A lot or a little?
The parents' guide to what's in this book.
What parents need to know
- Parents say
- Kids say
What's the story?
Paul Fisher can see things his parents can't, like how evil his older brother, Erik the football star, really is. He can see this even though he has been legally blind since an early-childhood accident he can't remember.
Now his family has moved to the bizarre town of Tangerine, where muck fires burn forever, lightning strikes at the same time each day, and half the school disappears into a sinkhole one afternoon. Paul's memories are starting to return--memories that lead to shocking revelations about his family. Meanwhile, he plays on the soccer team with the toughest Latino kids at school, kids who are beginning to accept him as one of their own.
Is it any good?
This complex, multilayered novel is impossible to synopsize briefly -- there's just too much going on, and every bit of it is engrossing and powerful. The author has a lot to say on a wide variety of subjects: race relations, child rearing, sports, class conflict, and more, but he does so in a book that is at once exciting, moving, strikingly original, and thought-provoking. Above all, TANGERINE is about the revelations that adolescents experience as they begin to step back and see their families through more detached eyes.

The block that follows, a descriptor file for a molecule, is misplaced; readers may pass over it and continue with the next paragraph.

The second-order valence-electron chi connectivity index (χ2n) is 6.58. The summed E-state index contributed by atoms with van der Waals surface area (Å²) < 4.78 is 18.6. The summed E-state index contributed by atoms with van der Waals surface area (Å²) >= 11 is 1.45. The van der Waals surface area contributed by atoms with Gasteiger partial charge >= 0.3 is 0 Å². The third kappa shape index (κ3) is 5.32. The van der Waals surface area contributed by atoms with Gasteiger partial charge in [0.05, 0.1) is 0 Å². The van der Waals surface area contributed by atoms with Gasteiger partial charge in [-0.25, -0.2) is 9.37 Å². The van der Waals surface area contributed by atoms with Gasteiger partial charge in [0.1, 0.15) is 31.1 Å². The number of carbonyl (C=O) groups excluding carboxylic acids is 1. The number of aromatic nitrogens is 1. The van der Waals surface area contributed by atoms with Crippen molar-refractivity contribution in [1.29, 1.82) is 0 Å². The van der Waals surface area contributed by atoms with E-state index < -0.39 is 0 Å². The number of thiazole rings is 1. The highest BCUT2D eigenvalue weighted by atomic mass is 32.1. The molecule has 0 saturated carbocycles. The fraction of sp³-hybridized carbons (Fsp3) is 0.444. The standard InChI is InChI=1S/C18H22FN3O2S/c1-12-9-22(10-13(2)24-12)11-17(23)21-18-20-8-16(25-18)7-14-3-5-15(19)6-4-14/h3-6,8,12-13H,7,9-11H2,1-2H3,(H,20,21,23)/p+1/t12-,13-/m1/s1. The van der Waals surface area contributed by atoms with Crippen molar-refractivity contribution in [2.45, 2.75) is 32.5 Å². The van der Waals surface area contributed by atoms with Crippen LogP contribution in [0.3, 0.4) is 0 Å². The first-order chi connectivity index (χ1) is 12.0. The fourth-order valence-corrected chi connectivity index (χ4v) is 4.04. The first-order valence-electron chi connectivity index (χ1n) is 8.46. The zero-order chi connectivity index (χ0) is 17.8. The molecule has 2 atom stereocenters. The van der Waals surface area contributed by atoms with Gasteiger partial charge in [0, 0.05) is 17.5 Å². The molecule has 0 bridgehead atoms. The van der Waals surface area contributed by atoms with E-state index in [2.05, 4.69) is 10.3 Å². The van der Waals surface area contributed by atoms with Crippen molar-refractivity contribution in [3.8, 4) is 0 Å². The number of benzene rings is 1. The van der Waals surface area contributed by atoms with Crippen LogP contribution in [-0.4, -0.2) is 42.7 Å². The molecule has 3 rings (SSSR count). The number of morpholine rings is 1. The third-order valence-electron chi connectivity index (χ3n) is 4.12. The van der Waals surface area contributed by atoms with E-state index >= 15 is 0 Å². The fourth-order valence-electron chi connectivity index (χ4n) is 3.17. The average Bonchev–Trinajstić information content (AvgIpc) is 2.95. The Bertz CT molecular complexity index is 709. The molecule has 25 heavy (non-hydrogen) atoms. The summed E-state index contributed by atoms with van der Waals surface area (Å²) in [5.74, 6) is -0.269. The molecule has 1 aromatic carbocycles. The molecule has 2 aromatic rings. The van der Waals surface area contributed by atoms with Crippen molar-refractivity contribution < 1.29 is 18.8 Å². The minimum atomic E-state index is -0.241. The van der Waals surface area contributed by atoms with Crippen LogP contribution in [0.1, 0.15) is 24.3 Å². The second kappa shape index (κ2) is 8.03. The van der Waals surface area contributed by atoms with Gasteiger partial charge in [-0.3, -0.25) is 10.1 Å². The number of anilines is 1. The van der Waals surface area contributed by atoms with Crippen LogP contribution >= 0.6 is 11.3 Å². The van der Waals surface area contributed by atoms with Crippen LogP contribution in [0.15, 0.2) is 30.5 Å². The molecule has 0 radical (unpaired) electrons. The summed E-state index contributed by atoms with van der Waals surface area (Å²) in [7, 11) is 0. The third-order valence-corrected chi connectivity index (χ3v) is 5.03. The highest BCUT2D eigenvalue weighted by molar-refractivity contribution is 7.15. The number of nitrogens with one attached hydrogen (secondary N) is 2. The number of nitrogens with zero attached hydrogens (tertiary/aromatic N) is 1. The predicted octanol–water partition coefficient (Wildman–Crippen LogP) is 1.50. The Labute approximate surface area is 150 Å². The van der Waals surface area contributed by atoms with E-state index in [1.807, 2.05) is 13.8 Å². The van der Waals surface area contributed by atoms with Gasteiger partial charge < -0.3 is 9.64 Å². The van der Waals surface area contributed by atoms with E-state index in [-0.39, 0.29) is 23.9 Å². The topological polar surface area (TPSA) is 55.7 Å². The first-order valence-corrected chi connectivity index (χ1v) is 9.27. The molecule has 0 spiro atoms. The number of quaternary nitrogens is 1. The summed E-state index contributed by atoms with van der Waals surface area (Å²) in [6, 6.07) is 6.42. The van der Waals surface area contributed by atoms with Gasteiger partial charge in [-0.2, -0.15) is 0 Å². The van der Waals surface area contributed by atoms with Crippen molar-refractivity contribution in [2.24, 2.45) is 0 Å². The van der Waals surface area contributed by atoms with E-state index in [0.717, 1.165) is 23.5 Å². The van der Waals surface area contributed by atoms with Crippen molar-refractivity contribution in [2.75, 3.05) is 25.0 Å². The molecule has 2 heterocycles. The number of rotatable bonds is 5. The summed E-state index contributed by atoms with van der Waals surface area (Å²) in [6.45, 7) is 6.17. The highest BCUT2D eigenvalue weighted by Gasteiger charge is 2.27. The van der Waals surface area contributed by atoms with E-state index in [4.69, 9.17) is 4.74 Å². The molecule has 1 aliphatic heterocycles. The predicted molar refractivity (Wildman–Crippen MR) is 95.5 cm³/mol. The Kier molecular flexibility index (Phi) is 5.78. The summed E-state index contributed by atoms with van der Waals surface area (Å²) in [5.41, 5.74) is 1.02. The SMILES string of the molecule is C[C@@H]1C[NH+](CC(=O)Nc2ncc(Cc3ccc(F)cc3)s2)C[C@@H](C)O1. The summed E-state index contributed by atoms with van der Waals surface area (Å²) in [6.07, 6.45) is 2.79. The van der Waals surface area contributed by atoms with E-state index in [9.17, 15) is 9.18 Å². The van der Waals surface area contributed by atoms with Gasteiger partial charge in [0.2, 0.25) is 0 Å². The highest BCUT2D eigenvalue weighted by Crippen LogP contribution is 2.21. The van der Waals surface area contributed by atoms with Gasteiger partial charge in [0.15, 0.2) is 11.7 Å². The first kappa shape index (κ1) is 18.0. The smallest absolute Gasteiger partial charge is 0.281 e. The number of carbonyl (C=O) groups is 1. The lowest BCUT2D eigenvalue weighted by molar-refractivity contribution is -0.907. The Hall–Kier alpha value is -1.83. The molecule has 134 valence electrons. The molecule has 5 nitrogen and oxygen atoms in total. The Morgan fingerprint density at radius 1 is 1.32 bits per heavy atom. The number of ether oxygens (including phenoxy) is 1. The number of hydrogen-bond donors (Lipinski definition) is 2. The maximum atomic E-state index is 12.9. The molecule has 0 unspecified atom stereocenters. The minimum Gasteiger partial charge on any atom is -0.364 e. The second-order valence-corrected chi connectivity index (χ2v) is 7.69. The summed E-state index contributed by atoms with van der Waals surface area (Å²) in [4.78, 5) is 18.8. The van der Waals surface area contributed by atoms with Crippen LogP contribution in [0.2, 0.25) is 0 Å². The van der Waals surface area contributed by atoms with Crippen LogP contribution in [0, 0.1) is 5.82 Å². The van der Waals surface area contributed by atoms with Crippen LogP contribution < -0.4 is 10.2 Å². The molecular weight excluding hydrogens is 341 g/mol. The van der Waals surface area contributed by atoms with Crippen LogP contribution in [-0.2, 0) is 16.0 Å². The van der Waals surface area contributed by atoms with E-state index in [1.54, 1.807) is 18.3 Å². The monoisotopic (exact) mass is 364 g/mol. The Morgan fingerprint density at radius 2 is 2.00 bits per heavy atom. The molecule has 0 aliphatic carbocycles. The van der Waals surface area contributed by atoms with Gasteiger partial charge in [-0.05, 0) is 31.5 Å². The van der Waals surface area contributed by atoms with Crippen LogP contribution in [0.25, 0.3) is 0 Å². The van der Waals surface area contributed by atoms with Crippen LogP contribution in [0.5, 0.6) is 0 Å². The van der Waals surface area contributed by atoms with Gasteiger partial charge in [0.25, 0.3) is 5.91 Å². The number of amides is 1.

One 14-year-old said that the dizzying number of subplots could have been streamlined, for her taste, and that "sections in the first half of the book were slow." But this tale is richer and more inventive than most young-adult novels, so these seem like minor complaints. Bloor's first novel is a tour-de-force melding of the physical, intellectual, and emotional in a rich, resonant story.
Talk to your kids about ...
Families can talk about why Paul's parents idolize his football-star older brother but fail to see his shortcomings.
Why does Erik behave the way that he does?
What was your reaction when
Paul finally found out what caused him to lose part of his sight?
you see Paul as a hero?
How did each of the main characters change over
the course of the book?
For kids who love underdogs
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Common Sense Media's unbiased ratings are created by expert reviewers and aren't influenced by the product's creators or by any of our funders, affiliates, or partners.